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Subject: Wine (the beverage) FAQ, part9 of 10 [LONG]
This article was archived around: 30 Sep 2000 17:19:09 GMT
Copyright: (c) 1995-2000 Bradford S. Brown (Notices/Disclaimers in pt. 10)
U.S. WWW (HTML) Mirror: http://www.sbwines.com/usenet_winefaq [newest]
U.K. WWW (HTML) Mirror: http://www.bath.ac.uk/~su3ws/wine-faq/wine-faq.html
XII. TOURING THE WINE COUNTRY
We might give up before we start, but for now, we'll have a lot of
reserved. Touring the wine country is a personal adventure. Everybody has
their own impressions as to what they like and how they like to do it.
Initially we provided WWW links to various tourist sites, but with the
explosion of the WWW, there is no keeping up. Instead, check the Internet
Resources section for hints on where to start in finding your particular
You may wish to tour the wineries of the Niagara Peninsula in southern
Ontario. After visiting the famous Falls, the Wine Route can provide an
interesting summer afternoon drive. One end is on the Niagara Parkway,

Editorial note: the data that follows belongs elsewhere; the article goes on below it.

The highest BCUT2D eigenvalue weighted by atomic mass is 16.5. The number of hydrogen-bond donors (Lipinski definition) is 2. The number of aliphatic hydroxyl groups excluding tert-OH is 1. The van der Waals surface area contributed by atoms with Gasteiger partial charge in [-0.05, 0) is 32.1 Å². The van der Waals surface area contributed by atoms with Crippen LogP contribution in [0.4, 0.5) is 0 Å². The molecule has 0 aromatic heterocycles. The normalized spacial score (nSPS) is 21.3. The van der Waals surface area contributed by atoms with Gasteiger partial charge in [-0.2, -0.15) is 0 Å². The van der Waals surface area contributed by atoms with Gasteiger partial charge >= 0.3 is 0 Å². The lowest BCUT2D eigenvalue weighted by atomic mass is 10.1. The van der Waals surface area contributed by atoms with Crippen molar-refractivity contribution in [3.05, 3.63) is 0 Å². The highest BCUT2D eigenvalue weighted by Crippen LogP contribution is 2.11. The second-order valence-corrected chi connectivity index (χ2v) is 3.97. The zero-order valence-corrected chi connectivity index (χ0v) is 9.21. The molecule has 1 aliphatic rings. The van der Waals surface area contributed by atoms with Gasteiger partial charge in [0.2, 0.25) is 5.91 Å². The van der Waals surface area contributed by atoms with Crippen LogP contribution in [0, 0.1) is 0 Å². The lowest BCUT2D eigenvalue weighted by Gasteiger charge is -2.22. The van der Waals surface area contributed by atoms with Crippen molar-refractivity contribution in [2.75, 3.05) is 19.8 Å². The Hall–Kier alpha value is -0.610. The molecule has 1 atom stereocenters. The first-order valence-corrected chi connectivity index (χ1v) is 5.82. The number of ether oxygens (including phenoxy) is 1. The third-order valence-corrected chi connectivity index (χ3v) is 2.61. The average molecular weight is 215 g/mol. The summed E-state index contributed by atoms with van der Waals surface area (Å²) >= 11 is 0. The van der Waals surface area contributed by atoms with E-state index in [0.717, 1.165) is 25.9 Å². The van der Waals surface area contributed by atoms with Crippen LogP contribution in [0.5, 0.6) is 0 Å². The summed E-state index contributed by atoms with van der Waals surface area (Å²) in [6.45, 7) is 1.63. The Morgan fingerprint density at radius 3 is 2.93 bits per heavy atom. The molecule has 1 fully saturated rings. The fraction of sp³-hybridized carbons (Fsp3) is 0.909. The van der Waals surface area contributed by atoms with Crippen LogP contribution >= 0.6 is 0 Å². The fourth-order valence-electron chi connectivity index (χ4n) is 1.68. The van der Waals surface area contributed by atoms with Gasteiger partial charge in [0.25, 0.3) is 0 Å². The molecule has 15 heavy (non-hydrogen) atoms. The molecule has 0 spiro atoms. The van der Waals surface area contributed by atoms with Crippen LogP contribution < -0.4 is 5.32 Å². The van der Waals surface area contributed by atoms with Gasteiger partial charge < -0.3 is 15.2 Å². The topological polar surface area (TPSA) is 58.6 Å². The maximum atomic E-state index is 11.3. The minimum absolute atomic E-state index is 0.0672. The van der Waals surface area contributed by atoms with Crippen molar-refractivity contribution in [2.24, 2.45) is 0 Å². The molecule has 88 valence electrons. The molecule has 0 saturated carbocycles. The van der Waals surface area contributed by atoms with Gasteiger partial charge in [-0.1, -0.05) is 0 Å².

between Queenston Heights and Niagara-on-the-Lake, and it wanders through
the vineyards and orchards to the Niagara Bench area and the town of
Grimsby. It passes near about 25 wineries. The route, not counting stops,
takes 2-3 hours to drive. Coach tours are available.
Most of the wineries provide free tastings. However, if you want to try
Ontario's famous Eiswein (icewine) you will probably have to pay a little
- it's too expensive to give away.
Located west of the Canadian Rockies in the southeastern part of British
Columbia, the Okanagan Similkameen area contains a number of wineries. The
Okanagan Valley, similar in latitude to German wine growing regions has
produced grapes since the 1800's, however in the 1970's a series of major
replantings with the hopes of transforming the area into a world-class
wine growing area, with over 25 wineries currently in operation. Fruit